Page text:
California Stars

[l1]I[/l1] spent the evening on the back patio Sunday, looking at the stars (and a few planets.) Like rudy says, the grandeur of the universe sure puts our petty problems in perspective. It’s nice to live at the back side of town, near an estuary and the ocean, where the city lights don’t do as much damage to stargazing.

Mermaid AvenueAnother batch of California stars are addressed by Wilco and Billy Bragg on “Mermaid Avenue“, an album of previously unrecorded Woody Guthrie songs. Put to music by Bragg, Jeff Tweedy, and Jay Bennett in various combinations, the albums (volume II was released in 2000) are a combination of the folk songs we’d expect from Woody, and the folk/rock/punk we’d expect from Bragg and Wilco.

Mermaid Avenue“California Stars” has unusually sensitive lyrics compared to much of Guthrie’s catalog; beautifully poetic. The music, in this case by Bennett and Tweedy, is more traditional. Mostly acoustic, it also includes some slide work by bluesman Corey Harris which is reminiscent of Tweedy’s days as a nephew of Uncle Tupelo. Rolling Stone did a nice writeup of the first album when it was released, including some background information and comments from the band.

Let’s hope Nora Guthrie continues to find voices for her father’s unrecorded lyrics. Like a Beatles reunion or finding a lost Gilbert and Sullivan opera, resurrecting Woody’s words is a music lover’s dream come true.

Grapes of Route 66

[l1]I[/l1] love Woody Guthrie. My father wanted to be Woody Guthrie. If he’d been a few years older, he would have been Woody Guthrie.

Woody Guthrie was an honest man, trying to tell the truth in a dishonest world. There are places and times in the past where men like him were hunted and killed for what they did. It tells me something about the advance of civilization, about which I worry just a bit, that Woody Guthrie wasn’t put away by the government or lynched.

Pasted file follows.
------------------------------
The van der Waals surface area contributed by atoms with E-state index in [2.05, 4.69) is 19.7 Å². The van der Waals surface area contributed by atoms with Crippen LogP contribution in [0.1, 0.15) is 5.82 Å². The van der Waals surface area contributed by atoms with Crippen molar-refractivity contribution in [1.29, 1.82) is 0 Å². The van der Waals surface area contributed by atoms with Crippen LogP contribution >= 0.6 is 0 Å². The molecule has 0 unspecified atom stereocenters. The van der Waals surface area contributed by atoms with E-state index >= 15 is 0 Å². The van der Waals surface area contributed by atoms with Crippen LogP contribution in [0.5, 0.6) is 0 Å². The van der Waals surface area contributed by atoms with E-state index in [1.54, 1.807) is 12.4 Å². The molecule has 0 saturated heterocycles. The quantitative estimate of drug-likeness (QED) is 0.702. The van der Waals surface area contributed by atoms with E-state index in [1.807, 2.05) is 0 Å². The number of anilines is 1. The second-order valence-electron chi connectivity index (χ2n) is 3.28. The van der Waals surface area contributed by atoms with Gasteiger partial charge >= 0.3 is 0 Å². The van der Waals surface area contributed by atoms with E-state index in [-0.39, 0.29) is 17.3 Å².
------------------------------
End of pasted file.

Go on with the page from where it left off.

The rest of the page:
His songs are wry, dry, and witty. His songs were simple statements of fact about simple ugly facts no one else was talking about. I honestly don’t know how much impact his music had on the course of events, or what its value will be perceived as somewhere down the road, but every once in a while it makes me stop and think, and that’s enough.

As much as I enjoy listening to Woody himself (my father sounded so much like him, it’s like listening to the recordings of him that don’t exist) there’s one cover of a Woody Guthrie tune that transcends musical boundaries: Odetta, singing “Ramblin’ Round” on the 1972 “Tribute to Woody Guthrie” album. Backed by Arlo Guthrie and a group of remarkable musicians not yet known as The Band, Odetta swings this simple folk tune into a rollicking blues rock paean to the man himself. It’s one of those tracks that I just have to listen to more than once (on the tape I play in my car, I have Arlo singing “Oklahoma Hills”, a childhood favorite, and Odetta’s cover alternating, repeated three times so I don’t have to rewind it.)

Just discovered that Joel Rafael will be performing at this year’s Woody Guthrie Folk Festival. Ah, to be in Oklahoma in June.